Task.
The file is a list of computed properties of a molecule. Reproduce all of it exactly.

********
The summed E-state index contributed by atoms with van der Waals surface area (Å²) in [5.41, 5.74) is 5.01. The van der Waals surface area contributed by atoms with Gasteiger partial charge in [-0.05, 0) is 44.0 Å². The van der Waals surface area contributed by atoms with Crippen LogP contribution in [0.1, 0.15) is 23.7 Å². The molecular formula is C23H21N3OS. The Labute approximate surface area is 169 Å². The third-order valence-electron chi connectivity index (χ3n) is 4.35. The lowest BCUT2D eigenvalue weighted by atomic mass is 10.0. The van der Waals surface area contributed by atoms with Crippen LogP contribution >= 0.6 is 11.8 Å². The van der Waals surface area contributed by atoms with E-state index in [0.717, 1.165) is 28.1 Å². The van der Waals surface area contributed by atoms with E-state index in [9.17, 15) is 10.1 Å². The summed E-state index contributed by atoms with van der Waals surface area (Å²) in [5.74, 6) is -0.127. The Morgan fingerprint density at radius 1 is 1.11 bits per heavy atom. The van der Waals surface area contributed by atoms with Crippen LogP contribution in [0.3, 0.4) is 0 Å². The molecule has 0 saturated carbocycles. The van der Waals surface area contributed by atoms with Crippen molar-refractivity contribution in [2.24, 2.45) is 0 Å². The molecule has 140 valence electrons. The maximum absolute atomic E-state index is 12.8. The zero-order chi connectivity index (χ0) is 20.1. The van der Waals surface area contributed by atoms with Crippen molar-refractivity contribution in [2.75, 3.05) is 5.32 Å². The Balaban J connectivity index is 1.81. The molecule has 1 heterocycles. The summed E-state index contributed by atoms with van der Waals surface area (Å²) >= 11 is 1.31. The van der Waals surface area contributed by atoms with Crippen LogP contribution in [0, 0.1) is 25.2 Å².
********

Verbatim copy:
The summed E-state index contributed by atoms with van der Waals surface area (Å²) in [5.41, 5.74) is 5.01. The van der Waals surface area contributed by atoms with Gasteiger partial charge in [-0.05, 0) is 44.0 Å². The van der Waals surface area contributed by atoms with Crippen LogP contribution in [0.1, 0.15) is 23.7 Å². The molecular formula is C23H21N3OS. The Labute approximate surface area is 169 Å². The third-order valence-electron chi connectivity index (χ3n) is 4.35. The lowest BCUT2D eigenvalue weighted by atomic mass is 10.0. The van der Waals surface area contributed by atoms with Crippen LogP contribution >= 0.6 is 11.8 Å². The van der Waals surface area contributed by atoms with E-state index in [0.717, 1.165) is 28.1 Å². The van der Waals surface area contributed by atoms with E-state index in [9.17, 15) is 10.1 Å². The summed E-state index contributed by atoms with van der Waals surface area (Å²) in [5.74, 6) is -0.127. The Morgan fingerprint density at radius 1 is 1.11 bits per heavy atom. The van der Waals surface area contributed by atoms with Crippen LogP contribution in [0.3, 0.4) is 0 Å². The molecule has 0 saturated carbocycles. The van der Waals surface area contributed by atoms with Crippen molar-refractivity contribution in [2.24, 2.45) is 0 Å². The molecule has 140 valence electrons. The maximum absolute atomic E-state index is 12.8. The zero-order chi connectivity index (χ0) is 20.1. The van der Waals surface area contributed by atoms with Crippen molar-refractivity contribution in [2.75, 3.05) is 5.32 Å². The Balaban J connectivity index is 1.81. The molecule has 1 heterocycles. The summed E-state index contributed by atoms with van der Waals surface area (Å²) >= 11 is 1.31. The van der Waals surface area contributed by atoms with Crippen LogP contribution in [0, 0.1) is 25.2 Å².